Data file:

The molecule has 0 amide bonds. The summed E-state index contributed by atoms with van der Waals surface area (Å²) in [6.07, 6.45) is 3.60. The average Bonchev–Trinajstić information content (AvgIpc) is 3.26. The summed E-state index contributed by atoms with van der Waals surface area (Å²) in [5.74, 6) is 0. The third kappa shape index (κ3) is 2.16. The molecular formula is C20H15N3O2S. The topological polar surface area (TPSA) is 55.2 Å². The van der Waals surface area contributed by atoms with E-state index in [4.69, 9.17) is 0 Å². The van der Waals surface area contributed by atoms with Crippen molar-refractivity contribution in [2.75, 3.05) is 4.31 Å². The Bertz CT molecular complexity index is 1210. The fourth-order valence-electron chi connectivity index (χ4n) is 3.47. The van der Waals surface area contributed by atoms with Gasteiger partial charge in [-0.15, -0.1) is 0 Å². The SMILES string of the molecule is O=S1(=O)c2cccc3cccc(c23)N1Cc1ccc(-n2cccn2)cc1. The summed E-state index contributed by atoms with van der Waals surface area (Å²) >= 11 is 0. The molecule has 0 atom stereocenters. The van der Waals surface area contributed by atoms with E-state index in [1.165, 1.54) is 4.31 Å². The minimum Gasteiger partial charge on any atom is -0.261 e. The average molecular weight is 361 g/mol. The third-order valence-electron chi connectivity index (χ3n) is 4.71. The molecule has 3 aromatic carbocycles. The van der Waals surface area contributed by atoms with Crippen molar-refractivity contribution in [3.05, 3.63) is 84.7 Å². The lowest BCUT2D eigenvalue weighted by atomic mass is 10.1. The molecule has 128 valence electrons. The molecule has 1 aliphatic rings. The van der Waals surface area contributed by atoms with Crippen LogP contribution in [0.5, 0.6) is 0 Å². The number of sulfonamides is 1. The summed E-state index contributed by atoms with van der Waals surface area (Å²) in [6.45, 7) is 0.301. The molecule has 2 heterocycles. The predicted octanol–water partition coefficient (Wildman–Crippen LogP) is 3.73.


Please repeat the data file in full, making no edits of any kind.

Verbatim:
The molecule has 0 amide bonds. The summed E-state index contributed by atoms with van der Waals surface area (Å²) in [6.07, 6.45) is 3.60. The average Bonchev–Trinajstić information content (AvgIpc) is 3.26. The summed E-state index contributed by atoms with van der Waals surface area (Å²) in [5.74, 6) is 0. The third kappa shape index (κ3) is 2.16. The molecular formula is C20H15N3O2S. The topological polar surface area (TPSA) is 55.2 Å². The van der Waals surface area contributed by atoms with E-state index in [4.69, 9.17) is 0 Å². The van der Waals surface area contributed by atoms with Crippen molar-refractivity contribution in [2.75, 3.05) is 4.31 Å². The Bertz CT molecular complexity index is 1210. The fourth-order valence-electron chi connectivity index (χ4n) is 3.47. The van der Waals surface area contributed by atoms with Gasteiger partial charge in [-0.15, -0.1) is 0 Å². The SMILES string of the molecule is O=S1(=O)c2cccc3cccc(c23)N1Cc1ccc(-n2cccn2)cc1. The summed E-state index contributed by atoms with van der Waals surface area (Å²) >= 11 is 0. The molecule has 0 atom stereocenters. The van der Waals surface area contributed by atoms with E-state index in [1.165, 1.54) is 4.31 Å². The minimum Gasteiger partial charge on any atom is -0.261 e. The average molecular weight is 361 g/mol. The third-order valence-electron chi connectivity index (χ3n) is 4.71. The molecule has 3 aromatic carbocycles. The van der Waals surface area contributed by atoms with Crippen molar-refractivity contribution in [3.05, 3.63) is 84.7 Å². The lowest BCUT2D eigenvalue weighted by atomic mass is 10.1. The molecule has 128 valence electrons. The molecule has 1 aliphatic rings. The van der Waals surface area contributed by atoms with Crippen LogP contribution in [0.5, 0.6) is 0 Å². The number of sulfonamides is 1. The summed E-state index contributed by atoms with van der Waals surface area (Å²) in [6.45, 7) is 0.301. The molecule has 2 heterocycles. The predicted octanol–water partition coefficient (Wildman–Crippen LogP) is 3.73.